United States Agency for International Development (USAID) Administrator Mark Green has announced that the U.S. President’s Malaria Initiative (PMI), led by USAID and implemented together with the U.S. Centers for Disease Control and Prevention (CDC), will launch new country programs in Cameroon, Cote d’Ivoire, Niger, and Sierra Leone, and expand its existing program in Burkina Faso.
This is in addition to PMI’s two bilateral programs and targeted support in the Greater Mekong Subregion in Asia, aimed at combating antimalarial drug resistance.PMI’s country expansion will benefit almost 90 million additional people at risk of malaria.
The U.S. Government will now contribute to ensuring the availability of effective malaria prevention and control interventions to approximately 332 million people at risk across the west-to-central African corridor from Senegal to Cameroon. While launching and expanding PMI, the U.S. Government remains committed to partnering with existing PMI focus countries to accelerate progress in malaria control and continue the momentum towards elimination.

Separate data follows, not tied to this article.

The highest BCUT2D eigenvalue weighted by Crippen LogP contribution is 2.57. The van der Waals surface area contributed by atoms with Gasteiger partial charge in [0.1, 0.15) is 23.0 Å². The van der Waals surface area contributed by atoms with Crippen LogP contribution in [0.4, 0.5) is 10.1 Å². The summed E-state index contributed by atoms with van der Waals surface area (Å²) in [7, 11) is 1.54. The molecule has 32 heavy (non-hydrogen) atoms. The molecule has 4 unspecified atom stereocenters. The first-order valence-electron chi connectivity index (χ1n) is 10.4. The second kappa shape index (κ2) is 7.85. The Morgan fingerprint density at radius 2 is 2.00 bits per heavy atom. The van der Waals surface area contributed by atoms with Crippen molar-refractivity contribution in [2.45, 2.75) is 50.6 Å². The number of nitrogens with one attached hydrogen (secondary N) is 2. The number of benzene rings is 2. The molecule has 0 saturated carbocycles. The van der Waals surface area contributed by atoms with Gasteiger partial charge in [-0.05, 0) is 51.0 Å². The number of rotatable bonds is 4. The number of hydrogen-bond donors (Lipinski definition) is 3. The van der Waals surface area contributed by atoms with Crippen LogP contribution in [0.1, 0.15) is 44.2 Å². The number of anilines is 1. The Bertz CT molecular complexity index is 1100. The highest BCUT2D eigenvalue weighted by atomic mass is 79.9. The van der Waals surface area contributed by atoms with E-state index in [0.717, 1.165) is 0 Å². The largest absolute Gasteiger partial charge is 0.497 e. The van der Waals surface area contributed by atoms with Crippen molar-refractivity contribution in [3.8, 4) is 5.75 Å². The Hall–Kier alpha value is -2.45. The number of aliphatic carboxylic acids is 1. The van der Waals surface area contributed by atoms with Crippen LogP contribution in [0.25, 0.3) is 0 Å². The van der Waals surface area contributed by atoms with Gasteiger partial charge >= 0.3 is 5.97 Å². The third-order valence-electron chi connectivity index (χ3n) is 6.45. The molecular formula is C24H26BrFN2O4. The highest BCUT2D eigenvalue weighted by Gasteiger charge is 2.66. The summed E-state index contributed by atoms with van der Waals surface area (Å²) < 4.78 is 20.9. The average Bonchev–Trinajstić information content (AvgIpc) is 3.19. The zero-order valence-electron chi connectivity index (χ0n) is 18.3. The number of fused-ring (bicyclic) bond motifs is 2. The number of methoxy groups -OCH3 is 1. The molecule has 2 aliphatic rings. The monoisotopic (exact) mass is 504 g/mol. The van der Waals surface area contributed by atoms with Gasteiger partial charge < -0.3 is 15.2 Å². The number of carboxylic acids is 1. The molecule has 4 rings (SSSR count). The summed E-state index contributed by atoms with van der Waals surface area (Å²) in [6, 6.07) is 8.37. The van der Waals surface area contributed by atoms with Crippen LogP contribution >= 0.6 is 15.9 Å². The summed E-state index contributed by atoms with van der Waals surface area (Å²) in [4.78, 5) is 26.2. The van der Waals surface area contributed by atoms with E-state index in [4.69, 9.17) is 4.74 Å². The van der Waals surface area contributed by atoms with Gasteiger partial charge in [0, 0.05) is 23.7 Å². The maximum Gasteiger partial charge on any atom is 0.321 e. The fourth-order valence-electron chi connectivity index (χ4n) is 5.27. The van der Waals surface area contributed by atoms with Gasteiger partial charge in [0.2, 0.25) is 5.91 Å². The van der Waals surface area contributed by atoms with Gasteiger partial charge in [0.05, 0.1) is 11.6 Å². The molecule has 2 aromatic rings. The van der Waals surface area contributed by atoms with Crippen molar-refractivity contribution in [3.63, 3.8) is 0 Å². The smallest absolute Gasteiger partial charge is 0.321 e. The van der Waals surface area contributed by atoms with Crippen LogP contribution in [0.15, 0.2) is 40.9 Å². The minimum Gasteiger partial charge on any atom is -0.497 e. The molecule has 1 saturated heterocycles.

Together with partner countries, under national malaria control program leadership, and in collaboration with malaria stakeholders, PMI scales up a comprehensive, integrated package of life-saving interventions in communities.
This includes both prevention (insecticide-treated mosquito nets, intermittent preventive treatment of pregnant women, seasonal malaria chemoprevention, and indoor residual spraying) and treatment interventions (malaria diagnosis and treatment with artemisinin-based combination therapies). PMI support builds overall country capacity and strengthens health systems while improving malaria prevention and treatment services. PMI support includes strengthening supply chain logistics, malaria case surveillance, and monitoring and evaluation of impact.
More than 480 million people at risk of malaria have benefitted from PMI programs. In Fiscal Year 2016, PMI protected over 16 million people by spraying homes, distributed more than 42 million long-lasting insecticide-treated bed nets, and provided 57 million treatments of life-saving drugs and 63 million rapid diagnostic tests.